The album begins joyously with some amazing slide guitar and Zito enthusiastically singing about “Mississippi Music.” Them the mood moves into a gentle rock as Zito sings about his “second chance at living a first-class life.” It is honest and full of hope and gratitude.]
After that, to show some range, “I Wouldn’t Treat A Dog (The Way You Trear Me” is an excursion into pure 70’s style soul.
“The World We Live In” is a world-weary Memphis-style blues with some fantastic guitar and ends with some good positive advice. Then comes a gem of a song written with Bernard Allison about Koko Taylor, for whom Allison used to play guitar, “Mama Don’t Like No Wah-wah.” becomes a delightful chance for the guitarists to show off.
Next comes something completely different, a song that will genuinely make your skin crawl while still showing no disrespect for the inhabitants down at “The Old Black Graveyard.” Like any great musician, Zito also knows exactly how to enhance the mood with the music.
Returning to the theme of gratitude,”Dying Day,” despite its sinister title, is a bouncy love song about Zito’s devotion to his wife. But then “Back Problems” is a slightly humorous look at that common medical condition.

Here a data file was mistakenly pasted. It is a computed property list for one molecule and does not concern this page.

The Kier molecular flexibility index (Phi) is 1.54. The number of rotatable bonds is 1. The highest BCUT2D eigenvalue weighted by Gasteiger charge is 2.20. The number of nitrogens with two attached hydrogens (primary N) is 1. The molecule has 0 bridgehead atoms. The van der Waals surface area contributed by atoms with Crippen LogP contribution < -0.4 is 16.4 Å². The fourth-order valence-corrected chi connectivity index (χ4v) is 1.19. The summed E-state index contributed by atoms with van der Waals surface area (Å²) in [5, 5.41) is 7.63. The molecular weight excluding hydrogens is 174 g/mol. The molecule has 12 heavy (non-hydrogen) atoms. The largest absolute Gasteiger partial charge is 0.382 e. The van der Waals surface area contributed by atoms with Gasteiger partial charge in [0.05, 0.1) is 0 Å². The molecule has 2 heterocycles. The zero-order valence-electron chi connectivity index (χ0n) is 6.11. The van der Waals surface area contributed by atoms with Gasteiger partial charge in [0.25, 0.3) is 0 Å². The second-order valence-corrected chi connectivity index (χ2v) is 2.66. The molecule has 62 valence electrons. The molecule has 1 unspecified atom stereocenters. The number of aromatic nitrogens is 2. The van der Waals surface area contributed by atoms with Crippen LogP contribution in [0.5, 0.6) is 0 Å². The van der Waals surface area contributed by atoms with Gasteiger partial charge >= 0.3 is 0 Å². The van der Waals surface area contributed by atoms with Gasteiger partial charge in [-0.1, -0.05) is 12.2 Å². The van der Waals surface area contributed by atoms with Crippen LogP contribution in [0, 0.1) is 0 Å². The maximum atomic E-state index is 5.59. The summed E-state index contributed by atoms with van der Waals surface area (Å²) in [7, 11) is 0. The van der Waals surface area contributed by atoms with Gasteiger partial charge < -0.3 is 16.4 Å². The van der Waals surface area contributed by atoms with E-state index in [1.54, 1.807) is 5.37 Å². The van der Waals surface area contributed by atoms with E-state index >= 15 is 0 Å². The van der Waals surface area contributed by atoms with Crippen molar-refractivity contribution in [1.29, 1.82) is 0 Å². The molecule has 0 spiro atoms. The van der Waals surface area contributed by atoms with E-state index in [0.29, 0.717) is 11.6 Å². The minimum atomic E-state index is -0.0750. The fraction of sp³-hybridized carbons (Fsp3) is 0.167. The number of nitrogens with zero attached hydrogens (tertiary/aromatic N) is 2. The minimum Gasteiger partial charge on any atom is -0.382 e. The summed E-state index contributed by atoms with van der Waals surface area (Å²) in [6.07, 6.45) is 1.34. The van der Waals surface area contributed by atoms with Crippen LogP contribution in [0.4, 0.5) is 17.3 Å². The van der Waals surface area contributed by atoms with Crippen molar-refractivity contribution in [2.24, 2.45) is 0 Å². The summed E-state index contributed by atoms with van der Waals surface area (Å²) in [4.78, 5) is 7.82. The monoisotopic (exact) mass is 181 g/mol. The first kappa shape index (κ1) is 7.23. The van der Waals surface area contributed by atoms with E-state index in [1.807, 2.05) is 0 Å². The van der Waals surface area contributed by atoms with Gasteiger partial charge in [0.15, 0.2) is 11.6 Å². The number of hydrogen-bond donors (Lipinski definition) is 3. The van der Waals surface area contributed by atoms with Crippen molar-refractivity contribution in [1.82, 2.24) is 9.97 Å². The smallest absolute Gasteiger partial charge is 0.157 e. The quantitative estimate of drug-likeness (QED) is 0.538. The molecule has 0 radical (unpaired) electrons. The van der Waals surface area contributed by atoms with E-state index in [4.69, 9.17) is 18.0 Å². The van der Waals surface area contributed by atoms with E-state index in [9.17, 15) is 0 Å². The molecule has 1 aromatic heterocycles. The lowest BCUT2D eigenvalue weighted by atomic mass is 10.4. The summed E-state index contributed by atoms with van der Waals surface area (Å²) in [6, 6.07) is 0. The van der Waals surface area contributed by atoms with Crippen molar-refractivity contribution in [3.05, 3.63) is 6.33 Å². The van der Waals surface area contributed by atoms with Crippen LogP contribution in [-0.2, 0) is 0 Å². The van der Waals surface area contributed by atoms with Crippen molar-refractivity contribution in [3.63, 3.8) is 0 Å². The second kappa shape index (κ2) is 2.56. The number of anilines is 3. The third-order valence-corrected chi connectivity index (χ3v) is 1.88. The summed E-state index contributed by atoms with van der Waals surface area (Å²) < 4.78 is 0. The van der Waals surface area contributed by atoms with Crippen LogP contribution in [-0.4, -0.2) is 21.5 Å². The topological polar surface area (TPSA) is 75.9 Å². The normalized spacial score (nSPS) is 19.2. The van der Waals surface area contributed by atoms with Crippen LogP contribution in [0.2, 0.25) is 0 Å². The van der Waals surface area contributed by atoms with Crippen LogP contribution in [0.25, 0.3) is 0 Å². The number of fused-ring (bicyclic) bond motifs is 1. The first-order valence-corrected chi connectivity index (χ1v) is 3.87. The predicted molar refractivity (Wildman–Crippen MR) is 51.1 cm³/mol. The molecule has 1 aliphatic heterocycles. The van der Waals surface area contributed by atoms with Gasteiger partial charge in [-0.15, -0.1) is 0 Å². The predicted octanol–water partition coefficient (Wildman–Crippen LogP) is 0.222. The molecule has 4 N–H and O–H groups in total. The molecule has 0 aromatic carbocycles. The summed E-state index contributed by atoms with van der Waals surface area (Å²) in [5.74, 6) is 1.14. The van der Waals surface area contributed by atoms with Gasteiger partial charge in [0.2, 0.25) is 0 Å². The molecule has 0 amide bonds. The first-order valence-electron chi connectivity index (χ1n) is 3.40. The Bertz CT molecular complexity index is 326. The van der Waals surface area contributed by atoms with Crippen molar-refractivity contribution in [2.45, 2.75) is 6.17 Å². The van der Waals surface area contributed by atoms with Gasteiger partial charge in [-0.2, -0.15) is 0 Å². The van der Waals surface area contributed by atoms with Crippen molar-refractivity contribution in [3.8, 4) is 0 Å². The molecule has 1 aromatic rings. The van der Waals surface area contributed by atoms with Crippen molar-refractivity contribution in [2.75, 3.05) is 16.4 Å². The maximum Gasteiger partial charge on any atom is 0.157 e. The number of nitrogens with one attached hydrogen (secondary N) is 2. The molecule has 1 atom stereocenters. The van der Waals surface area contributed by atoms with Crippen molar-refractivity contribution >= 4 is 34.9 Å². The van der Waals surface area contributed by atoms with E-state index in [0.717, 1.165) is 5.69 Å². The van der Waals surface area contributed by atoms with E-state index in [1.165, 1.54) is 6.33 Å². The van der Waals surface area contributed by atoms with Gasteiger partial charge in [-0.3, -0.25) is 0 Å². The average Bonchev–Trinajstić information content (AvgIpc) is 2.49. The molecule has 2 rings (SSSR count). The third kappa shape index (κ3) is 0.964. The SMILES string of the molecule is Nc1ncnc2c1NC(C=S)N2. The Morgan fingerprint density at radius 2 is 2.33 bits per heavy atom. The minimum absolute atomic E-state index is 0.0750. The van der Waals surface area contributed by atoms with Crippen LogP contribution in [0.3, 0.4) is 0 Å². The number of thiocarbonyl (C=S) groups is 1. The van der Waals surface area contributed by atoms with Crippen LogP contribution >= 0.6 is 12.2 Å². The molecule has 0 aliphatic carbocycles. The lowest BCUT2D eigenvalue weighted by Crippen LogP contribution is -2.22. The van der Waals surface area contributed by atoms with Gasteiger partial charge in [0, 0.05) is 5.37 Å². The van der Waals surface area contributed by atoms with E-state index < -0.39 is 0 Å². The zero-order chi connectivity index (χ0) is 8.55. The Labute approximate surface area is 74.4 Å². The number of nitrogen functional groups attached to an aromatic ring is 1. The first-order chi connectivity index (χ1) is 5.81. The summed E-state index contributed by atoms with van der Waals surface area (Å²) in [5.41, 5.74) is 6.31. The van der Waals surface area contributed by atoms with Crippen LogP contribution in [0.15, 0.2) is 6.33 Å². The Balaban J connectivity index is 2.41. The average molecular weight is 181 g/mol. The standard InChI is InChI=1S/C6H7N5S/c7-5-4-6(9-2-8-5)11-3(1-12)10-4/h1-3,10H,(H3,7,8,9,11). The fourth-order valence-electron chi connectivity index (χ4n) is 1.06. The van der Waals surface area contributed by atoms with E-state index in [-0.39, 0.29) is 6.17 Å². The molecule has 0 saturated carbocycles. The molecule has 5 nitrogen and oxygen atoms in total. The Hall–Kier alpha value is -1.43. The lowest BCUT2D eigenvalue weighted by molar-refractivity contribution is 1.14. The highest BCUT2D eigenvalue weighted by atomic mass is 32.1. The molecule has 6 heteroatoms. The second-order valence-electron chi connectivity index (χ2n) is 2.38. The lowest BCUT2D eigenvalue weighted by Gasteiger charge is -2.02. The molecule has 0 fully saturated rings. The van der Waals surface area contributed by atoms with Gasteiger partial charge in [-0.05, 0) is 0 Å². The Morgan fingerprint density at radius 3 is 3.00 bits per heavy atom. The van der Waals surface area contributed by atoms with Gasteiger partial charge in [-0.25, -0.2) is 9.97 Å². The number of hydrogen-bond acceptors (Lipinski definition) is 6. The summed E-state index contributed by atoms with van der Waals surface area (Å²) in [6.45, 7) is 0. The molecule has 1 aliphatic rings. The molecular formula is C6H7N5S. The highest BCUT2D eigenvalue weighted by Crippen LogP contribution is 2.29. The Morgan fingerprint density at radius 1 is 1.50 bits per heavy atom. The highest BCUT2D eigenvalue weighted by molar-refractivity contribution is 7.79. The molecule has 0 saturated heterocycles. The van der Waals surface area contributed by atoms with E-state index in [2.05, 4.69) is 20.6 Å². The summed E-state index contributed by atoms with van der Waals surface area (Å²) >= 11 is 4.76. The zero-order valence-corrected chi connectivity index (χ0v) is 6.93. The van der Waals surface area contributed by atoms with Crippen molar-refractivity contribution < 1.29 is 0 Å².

“Time For A Change” is a straight-forward, rocking call for an answer to the problems of our day. “Damn Shame” returns us to traditional blues about the common blues topic of infidelity. masterfully done.
The album ends with a rocker that could have belonged to Carl Perkins or Little Richard back in the day, but now gives Zito and his band a chance t’o rave it up, “Trymg To Make A Living.”
From this album, you sense a profoundly grateful man doing what he does best and loving it, and you will love it too.
Products from Amazon.com